Vigdís Finnbogadóttir was the world’s first democratically directly elected female president. She served Iceland for 16 years from 1980 – the longest for a female president.

In Africa, Ellen Johnson Sirleaf was the first elected female head of state in the continent. She was Liberia’s twenty-fourth President and served for 12 years from the year 2006.

Closer home, Charity Kaluki Ngilu became Kenya’s first presidential candidate. She took the stab in 1997, came short and a distant fourth in the male-dominated race that was won by retired President Daniel Arap Moi. Ngilu’s scorched-earth strategy opened the floodgates for hundreds of powerful women leaders Kenya has ever had.

What is interesting about these three leaders is not just the presidency, but the critical roles they played in building an equitable society. They shattered the perception that the female gender is made up of just victims of conflict or are indeed collaterally damaged during the war.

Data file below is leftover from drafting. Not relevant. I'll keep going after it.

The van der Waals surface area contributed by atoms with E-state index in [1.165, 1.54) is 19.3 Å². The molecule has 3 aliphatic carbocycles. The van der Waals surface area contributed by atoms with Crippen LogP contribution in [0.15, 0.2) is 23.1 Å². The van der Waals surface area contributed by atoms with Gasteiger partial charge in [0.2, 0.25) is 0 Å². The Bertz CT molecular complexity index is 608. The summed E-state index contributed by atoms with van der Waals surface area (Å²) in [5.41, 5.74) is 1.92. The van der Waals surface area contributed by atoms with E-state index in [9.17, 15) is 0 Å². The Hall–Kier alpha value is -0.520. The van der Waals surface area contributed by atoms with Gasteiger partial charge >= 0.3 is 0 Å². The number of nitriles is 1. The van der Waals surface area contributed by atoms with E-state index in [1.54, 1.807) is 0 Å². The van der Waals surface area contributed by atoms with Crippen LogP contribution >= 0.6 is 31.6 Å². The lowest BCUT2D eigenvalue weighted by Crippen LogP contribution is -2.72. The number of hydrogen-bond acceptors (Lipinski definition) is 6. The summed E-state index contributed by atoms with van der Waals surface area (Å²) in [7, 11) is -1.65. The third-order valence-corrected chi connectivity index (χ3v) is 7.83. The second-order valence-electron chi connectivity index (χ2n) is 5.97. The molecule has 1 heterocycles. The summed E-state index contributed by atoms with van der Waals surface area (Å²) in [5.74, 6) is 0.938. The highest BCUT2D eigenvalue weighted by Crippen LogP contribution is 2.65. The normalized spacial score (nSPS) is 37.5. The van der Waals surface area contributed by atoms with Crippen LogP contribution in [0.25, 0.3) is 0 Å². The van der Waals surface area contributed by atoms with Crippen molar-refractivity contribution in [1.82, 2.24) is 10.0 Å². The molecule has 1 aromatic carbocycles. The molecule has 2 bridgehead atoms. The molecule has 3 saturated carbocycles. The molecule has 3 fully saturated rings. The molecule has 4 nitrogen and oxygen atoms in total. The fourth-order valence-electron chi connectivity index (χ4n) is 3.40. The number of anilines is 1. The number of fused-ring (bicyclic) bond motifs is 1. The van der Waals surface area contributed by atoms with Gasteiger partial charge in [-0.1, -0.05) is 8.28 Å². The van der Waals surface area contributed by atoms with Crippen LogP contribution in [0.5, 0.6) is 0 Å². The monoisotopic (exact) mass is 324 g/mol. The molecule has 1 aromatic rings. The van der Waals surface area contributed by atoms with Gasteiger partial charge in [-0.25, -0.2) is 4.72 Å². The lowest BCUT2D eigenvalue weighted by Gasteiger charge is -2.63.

And so is the concept of the project code-named “Ms President”, which Muhuri and Media Focus on Africa is implementing. The project’s goal is to build sustainable capacity in Kenya for effective peacebuilding, conflict management, and crisis preparedness.

Muhuri is implementing the project in Mombasa, Kilifi, and Kwale. Now, Media Focus on Africa is carrying out a 26-episode, reality television series, MsPresident.

The TV series empowers women and girls to prevent violent extremism and radicalization. Furthermore, it strengthens the institutional and operational capacity of civil society actors and media practitioners to prevent violence against women and protect human rights.

Two-day training for the project has kicked off today at Turtle Bay Beach Beach Club. Forty women from Mombasa, Kilifi, and Kwale — half of whom are from the CSOs and the rest from the community — have been convened.

The participants are learning from historical events and will change outcomes in the future through peacebuilding, promotion of dialogue, and mediation. One thing is certain, though; Kenyan women have a greater potential of forging a just and equitable nation.